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Prog Brain Res. 2009;177:63-72. doi: 10.1016/S0079-6123(09)17706-3.

Predictors of short-term outcome in brain-injured patients with disorders of consciousness.

Author information

1
Moss Rehabilitation Research Institute/Albert Einstein Healthcare Network, Philadelphia, PA, USA. JWHYTE@einstein.edu

Abstract

OBJECTIVES:

To investigate predictors of recovery from the vegetative state (VS) and minimally conscious state (MCS) after brain injury as measured by the widely used Disability Rating Scale (DRS) and to explore differences in rate of recovery and predictors of recovery during inpatient rehabilitation in patients with non-traumatic (NTBI) and traumatic brain injury (TBI).

DESIGN:

Longitudinal observational cohort design and retrospective comparison study, in which an initial DRS score was collected at the time of study enrollment. Weekly DRS scores were recorded until discharge from the rehabilitation center for both NTBI and TBI patients.

SETTING:

Seven acute inpatient rehabilitation facilities in the United States and Europe with specialized programs for VS and MCS patients (the Consciousness Consortium).

PARTICIPANTS:

One hundred sixty-nine patients with a non-traumatic (N=50) and a traumatic (N=119) brain injury who were in the VS or MCS states.

INTERVENTIONS:

Not applicable.

MAIN OUTCOME MEASURES:

DRS score at 13 weeks after injury; change in DRS score over 6 weeks post-admission; and time until commands were first followed (for patients who did not show command-following at or within 2 weeks of admission).

RESULTS:

Both time between injury and enrollment and DRS score at enrollment were significant predictors of DRS score at week 13 post-injury but the main effect of etiology only approached significance. Etiology was however a significant predictor of the amount of recovery observed over the 6 weeks following enrollment. Time between injury and enrollment was also a good predictor of this outcome, but not DRS score at enrollment. For the time until commands were first followed, patients with better DRS scores at enrollment, and those with faster early rates of change recovered command following sooner than those with worse DRS scores or slower initial rates of change. The etiology was not a significant predictor for this last outcome. None of these predictive models explained sufficient variance to allow their use in individual clinical decision making.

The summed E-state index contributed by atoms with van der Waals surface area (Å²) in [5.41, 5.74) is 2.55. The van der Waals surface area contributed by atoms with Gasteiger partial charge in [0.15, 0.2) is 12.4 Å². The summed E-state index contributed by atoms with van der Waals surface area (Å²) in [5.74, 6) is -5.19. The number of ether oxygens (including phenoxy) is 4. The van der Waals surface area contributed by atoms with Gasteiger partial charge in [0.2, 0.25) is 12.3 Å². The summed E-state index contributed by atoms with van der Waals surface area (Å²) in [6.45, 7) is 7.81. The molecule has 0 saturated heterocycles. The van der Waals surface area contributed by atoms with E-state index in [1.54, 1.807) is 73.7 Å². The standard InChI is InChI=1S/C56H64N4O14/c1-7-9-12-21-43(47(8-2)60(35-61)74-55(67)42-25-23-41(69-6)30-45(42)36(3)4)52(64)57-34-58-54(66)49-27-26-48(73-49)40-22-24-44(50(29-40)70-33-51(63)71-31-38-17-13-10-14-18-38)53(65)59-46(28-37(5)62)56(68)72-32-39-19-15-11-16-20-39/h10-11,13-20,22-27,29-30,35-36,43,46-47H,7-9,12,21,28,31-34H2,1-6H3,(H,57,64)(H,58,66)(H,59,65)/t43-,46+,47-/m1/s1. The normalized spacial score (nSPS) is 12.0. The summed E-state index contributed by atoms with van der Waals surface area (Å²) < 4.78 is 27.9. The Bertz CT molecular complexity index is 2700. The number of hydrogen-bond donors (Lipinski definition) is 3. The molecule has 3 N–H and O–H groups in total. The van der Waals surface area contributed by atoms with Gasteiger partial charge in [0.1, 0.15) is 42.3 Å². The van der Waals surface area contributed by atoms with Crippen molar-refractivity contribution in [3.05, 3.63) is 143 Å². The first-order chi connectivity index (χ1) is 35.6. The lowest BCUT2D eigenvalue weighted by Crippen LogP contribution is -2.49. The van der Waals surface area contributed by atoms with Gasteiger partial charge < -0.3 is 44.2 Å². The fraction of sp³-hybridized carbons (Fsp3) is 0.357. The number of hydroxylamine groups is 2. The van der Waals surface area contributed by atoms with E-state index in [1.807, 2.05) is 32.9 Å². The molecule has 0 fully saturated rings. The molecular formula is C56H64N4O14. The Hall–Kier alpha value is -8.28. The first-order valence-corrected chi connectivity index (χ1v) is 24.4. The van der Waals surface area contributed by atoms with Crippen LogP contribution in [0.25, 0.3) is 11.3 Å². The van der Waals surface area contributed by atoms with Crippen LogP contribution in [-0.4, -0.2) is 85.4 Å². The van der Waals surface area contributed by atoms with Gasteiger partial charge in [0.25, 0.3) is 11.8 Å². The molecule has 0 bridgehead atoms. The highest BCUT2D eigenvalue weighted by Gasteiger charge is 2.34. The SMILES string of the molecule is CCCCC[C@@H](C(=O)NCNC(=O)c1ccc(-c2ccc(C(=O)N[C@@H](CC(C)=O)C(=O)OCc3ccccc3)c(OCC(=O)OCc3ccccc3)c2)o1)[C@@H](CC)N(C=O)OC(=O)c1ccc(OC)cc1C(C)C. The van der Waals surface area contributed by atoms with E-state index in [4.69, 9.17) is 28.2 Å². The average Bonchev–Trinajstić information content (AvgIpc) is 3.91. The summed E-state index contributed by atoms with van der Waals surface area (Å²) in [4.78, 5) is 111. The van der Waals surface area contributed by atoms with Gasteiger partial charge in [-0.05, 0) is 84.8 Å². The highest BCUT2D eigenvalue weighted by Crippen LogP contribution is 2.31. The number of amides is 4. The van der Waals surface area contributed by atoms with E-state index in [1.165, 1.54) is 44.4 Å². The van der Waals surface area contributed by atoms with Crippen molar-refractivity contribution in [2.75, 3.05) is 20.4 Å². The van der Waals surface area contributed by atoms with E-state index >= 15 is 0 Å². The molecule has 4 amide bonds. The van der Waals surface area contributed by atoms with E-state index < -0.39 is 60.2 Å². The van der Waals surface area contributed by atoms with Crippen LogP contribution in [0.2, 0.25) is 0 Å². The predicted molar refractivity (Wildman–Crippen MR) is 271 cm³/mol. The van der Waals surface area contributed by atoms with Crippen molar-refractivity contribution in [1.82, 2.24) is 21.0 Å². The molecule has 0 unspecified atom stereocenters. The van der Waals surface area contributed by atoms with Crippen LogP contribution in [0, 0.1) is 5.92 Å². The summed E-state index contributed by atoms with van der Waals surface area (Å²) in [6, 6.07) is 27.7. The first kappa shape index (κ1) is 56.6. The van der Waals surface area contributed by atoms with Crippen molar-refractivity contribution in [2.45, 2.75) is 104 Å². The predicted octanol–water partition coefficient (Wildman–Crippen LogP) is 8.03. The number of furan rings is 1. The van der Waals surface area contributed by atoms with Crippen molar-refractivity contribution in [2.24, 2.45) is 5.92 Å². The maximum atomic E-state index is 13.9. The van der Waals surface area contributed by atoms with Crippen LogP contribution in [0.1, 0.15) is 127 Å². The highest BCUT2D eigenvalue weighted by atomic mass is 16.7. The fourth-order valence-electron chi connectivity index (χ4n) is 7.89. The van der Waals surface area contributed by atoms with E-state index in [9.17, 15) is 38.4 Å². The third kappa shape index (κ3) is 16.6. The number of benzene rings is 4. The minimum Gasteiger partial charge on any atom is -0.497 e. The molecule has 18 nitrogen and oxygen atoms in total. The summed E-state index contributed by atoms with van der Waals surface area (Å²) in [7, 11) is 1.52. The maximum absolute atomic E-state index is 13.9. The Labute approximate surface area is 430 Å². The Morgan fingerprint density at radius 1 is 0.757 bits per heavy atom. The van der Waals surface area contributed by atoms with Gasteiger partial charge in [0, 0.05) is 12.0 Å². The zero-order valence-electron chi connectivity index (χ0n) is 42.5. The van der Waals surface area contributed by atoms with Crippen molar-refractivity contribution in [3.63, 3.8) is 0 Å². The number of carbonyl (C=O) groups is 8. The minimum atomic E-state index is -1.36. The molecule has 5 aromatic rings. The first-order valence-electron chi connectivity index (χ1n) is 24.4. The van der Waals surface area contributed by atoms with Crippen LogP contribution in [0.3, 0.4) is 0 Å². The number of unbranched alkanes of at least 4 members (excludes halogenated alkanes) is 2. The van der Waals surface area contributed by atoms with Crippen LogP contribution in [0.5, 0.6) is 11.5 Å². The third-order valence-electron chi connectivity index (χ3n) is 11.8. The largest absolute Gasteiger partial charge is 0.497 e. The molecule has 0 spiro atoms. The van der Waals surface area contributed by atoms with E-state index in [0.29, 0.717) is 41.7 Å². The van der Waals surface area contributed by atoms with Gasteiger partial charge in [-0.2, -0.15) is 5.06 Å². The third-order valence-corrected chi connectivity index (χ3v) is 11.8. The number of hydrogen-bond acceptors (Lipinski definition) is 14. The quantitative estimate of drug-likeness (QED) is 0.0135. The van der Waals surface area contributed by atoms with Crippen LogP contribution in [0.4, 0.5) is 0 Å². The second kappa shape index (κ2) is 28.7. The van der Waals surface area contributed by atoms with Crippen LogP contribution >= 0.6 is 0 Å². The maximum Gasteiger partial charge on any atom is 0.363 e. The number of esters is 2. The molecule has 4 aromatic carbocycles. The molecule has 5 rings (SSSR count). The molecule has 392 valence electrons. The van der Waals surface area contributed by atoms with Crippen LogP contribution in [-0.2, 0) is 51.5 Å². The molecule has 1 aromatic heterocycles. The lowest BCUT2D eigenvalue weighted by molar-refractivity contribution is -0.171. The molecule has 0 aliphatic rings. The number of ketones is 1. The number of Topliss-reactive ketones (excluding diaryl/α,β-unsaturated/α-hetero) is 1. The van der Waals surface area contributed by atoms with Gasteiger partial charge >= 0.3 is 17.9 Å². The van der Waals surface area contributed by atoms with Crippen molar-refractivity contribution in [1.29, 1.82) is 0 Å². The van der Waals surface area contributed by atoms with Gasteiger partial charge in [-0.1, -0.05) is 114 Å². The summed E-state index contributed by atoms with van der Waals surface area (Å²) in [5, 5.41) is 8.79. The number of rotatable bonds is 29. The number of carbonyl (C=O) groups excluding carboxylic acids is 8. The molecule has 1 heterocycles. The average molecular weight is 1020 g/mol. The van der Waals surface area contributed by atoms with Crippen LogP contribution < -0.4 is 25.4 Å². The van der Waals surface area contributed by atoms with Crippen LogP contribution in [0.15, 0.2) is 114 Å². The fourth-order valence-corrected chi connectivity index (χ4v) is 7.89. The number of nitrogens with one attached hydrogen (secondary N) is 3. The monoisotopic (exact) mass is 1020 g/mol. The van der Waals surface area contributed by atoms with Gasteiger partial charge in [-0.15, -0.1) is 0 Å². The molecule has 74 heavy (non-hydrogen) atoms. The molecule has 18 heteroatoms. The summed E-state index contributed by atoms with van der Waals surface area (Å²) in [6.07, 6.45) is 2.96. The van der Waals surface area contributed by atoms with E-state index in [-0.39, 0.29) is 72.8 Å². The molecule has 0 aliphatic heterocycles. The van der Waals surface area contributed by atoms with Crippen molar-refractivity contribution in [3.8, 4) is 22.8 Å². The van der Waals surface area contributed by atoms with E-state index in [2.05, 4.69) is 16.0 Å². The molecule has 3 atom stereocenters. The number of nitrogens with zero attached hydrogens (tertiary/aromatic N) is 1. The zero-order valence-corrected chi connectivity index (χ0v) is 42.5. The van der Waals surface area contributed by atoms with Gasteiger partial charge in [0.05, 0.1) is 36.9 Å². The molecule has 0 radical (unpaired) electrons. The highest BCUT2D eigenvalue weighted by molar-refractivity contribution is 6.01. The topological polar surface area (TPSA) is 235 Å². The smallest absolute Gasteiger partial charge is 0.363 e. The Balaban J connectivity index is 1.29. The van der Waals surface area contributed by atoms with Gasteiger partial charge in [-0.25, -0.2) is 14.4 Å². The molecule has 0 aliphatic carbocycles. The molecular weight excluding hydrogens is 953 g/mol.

CONCLUSIONS:

Time post-injury and DRS score at enrollment are predictors of early recovery among patients with disorders of consciousness, depending on the outcome measure chosen. Etiology was also a significant predictor in some analyses, with traumatically injured patients recovering more than those with non-traumatic injuries. However, the hypothesized interaction between etiology and time post-injury did not reach significance in any of the analyses suggesting that, within the time frame studied, the decline in prognosis with the passage of time was similar in the two groups.

PMID:
19818895
DOI:
10.1016/S0079-6123(09)17706-3
[Indexed for MEDLINE]
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